About the Artist
Mel Bochner pioneered Conceptual Art in America in the 1960s and 1970s and continues to create works that reflect his exploration of the relationship between images and ideas.
Early Life and Education
Mel Bochner was born in Pittsburgh in 1940. He was raised in a traditional Jewish home. Bochner’s father was a sign painter, whom Bochner credits with igniting his interest in painting.
While in high school, Bochner studied with legendary art teacher, Joseph Fitzpatrick, who taught Saturday art classes in Oakland’s Carnegie Music Hall, and whose students included Andy Warhol, Philip Pearlstein and other successful artists. Bochner’s early training earned him recognition from the Scholastic Art & Writing Awards program.
Bochner received a degree in art from Carnegie Mellon University in 1962. He took some time off, during what he calls his “beatnik period”, traveling to San Francisco and then around Mexico, living hand-to-mouth. A friend invited him to Chicago, where Bochner audited philosophy classes at Northwestern University. It was during this time that Bochner began to spend more time looking at paintings at the Art Institute of Chicago than in the classroom and decided that he would go to New York to pursue his career as an artist.
Mel Bochner arrived in New York in 1964. His first job was as a security guard at the Jewish Museum. It was there that he met Dore Ashton, who was then the Dean of Humanities at The School of Visual Arts. Ashton encouraged Bochner to apply for a teaching position at the school. He took her advice and began teaching art history. Bochner said that teaching history, rather than studio art, helped him to formulate his ideas about the relationship between language and images.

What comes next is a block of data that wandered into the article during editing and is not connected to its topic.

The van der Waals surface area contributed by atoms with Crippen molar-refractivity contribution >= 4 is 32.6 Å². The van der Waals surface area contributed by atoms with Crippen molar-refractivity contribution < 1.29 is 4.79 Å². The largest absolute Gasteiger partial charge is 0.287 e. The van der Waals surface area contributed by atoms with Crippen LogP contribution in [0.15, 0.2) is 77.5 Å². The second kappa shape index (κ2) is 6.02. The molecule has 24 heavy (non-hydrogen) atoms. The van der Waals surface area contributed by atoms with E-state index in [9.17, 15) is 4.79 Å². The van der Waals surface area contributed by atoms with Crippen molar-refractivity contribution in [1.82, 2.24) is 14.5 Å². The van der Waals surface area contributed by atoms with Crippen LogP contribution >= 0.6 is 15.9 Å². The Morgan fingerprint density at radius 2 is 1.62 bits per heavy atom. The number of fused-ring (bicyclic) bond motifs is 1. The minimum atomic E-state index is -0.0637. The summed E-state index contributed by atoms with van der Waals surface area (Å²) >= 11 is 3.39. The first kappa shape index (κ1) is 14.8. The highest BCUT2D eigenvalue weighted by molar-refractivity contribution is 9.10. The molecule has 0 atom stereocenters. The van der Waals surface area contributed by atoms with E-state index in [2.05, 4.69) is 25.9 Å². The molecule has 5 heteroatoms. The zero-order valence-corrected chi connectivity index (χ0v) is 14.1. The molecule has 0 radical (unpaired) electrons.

As part of his teaching duties, Bochner was asked to organize a Christmas show on drawings. He asked some of the artists he knew, like Sol Lewitt, Donald Judd and Eva Hess for “drawings that weren’t necessarily works of art.” The school was dismissive of the works, claiming that they didn’t have the budget to frame them. Bochner ran the drawings through the school’s Xerox machine, making them all uniform in size, bound them into four black binders and placed each on a white pedestal. Bochner called the show Working Drawings And Other Visible Things On Paper Not Necessarily Meant To Be Viewed As Art. The exhibit became a seminal show in the conceptual art movement.
Bochner’s minimal works began to morph into more colorful works in the 1970s. His ‘thesaurus’ paintings are some of his best known, playing with words, colors and texture.
His work has been displayed in public exhibits in the U.S. and internationally.
Mel Bochner lives and works in New York. His works are part of the permanent collection of the National Gallery of Art in Washington, D.C., the Jewish Museum in New York, MoMA, and many other major museums and galleries around the globe.